In both instances, the depression was going strong. In both instances, pieces of life’s most wonderfully exciting timeline were marred by distortions. And I hate it. I despise that moments of such excitement are tied to moments of such dread. But what good does hating the depression do? What good does trying to push it out of my life do? While it would be nice to live a life without it, ignoring it doesn’t seem to make it go away. It’s a shadow. Always with me. Even in life’s sunniest moments, there will always be a shadow. Sometimes I can see the shadow if the sun is to my back, warming my shoulders. Sometimes I don’t see the shadow if I’m blinded by the sunny moments. Either way, the shadow will be there. Hating it doesn’t solve anything. Ignoring it doesn’t solve anything. Recognizing it is not unfathomable but certainly uncomfortable.

Regardless, it’s time for a new breath. One that I was finally able to take about a week ago. A breath that wasn’t necessarily of my own choosing. But a breath that was finally possible with the lifting of the depressive episode. Knowing history, it won’t be the last depression. But knowing history, I have evidence that life is still worth a go even with the shadows.



Long story, short: sometimes life gets stressful. I made a background for my phone to help me chill out. Scroll straight to end of post to view – or read the entire narrative going on in my head right now for some entertainment and possibly some empathy 😉

Sometimes there are days when making simple decisions are impossible. I’m not talking about the days of not knowing what to wear out of the house. Nor do I write of the conversations between significant others that follow the general timeline, “What do you want for dinner?” – “I dunno, whatever you want” – “But I want to know what you want. Anything is fine really” – “How about Chinese takeout?” – “Meh, no”

The simple decision of today is: Where should I buy groceries? Simple, right? Just pick the closest grocery store and go. No need for brand name celery or anything, right?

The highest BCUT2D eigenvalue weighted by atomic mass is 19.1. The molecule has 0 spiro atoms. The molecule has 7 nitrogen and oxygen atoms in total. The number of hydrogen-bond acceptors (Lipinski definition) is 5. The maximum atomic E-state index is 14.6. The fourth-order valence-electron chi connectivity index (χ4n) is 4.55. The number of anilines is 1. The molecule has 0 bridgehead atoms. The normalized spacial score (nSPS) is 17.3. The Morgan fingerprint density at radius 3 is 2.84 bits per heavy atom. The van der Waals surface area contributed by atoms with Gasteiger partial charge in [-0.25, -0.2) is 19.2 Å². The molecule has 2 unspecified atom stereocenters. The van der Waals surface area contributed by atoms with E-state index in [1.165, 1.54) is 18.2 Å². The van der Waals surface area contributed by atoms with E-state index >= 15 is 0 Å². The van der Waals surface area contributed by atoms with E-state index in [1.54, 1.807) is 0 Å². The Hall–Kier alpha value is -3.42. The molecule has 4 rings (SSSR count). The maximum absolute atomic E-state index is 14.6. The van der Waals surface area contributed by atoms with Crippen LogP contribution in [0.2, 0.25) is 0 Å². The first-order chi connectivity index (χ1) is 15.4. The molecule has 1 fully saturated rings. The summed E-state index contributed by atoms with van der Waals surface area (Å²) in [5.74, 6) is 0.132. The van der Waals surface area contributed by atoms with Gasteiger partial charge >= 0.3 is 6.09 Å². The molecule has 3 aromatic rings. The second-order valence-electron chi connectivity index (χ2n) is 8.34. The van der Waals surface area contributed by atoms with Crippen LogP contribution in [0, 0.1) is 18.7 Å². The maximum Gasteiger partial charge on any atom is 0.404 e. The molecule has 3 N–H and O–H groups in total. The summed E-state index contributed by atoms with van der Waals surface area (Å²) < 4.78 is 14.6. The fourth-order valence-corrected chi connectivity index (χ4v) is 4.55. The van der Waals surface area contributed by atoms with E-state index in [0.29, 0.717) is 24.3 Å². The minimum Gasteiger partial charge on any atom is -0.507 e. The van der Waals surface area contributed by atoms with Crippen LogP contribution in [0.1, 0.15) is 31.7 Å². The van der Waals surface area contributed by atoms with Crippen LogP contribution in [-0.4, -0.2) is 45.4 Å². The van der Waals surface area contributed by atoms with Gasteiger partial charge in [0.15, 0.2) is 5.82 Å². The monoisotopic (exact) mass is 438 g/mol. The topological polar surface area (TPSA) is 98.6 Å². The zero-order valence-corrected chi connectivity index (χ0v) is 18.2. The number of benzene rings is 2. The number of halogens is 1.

Somehow, I have overthought the question of where to buy groceries to the point of freezing entirely and I’m now planning to avoid buying groceries ever again. For those of you thinking, “you’re bonkers, please explain” feel free to read further. For those of you thinking, “I don’t care what’s up in your head, just show me the picture” I invite you to skip to the end of the post for pretty watercolor pastels.

All of the psychology interested minds of the internet are most likely familiar with Seligman’s concept and experiments around learned helplessness. There’s way more to it but to water it down enough for this blog post basically: In experiments with dogs, Fido would learn in some fashion that he can’t escape an adverse stimulus so Fido just gives up on trying to escape the stimulus. In Seligman’s experiments, the adverse stimulus was a shock. Some dogs learned how to escape the periodic shocks but other dogs were not provided that learning opportunity (basically, conditioning) and ended up giving up on trying to escape the periodic shocks. Sounds terrible, right? When I sat in my first psych class that discussed these experiments, I thought there was no way this could apply to humans (such silly thoughts of a first semester college freshman with barely 18 years of experience in this world). 9 years later, I’ve changed my thoughts on the topic:

I feel like I might “get” what Fido was experiencing. Not shocks But the adverse experience that leads to frozen, indecisive giving up. (I won’t get shocked until winter time when I reach for my car door, then I’ll become conditioned to jerk my hand away from the car door just before grasping the handle and getting a shock every. single. time. – true story, that happened last winter).

So anyways, what do Fido and I have in common right now?

Well currently, hugs and I are trying to figure out how we can work better nutrition into our day to day lives without giving up too much of our already limited time and without parting with too much of our very much thankful to earn income. So it’s not entirely an issue of being lazy (take that millennial h8trs). So here’s the deal: I’ve found all kinds of recipes that look delicious, are more nutrient dense than our typical meal routine, and each of these recipes are designed with ingredients that I’ve actually heard of before. But here’s where it gets tricky: after finding the recipes, planning what to eat when, and making out the grocery list I am plum tired and don’t feel like getting my hiney to the grocery store, navigating through people, and making small talk with the cash register employee (yeah, you’re dealing with a major introvert here. Even Meyers-Briggs was impressed). So then I decided to use the Walmart Grocery Pickup service – and I’m so excited to delete the most stressful part of cooking for me from my routine while also staying within our grocery budget! But the Walmart grocery pickup team doesn’t know how to pick out produce to my liking. I’m pretty sure a desire for fresh produce and not moldy tomatoes is not too tall an order, maybe I’m wrong (that’s happened a couple times before). But I do know that if I went grocery shopping and saw moldy tomatoes, they wouldn’t end up in my shopping cart. So now I’m brainstorming all kinds of ways around the hassles of meal planning and grocery shopping and cooking. But each time I think I’ve found a solution, I nearly simultaneously find all kinds of flaws with the idea.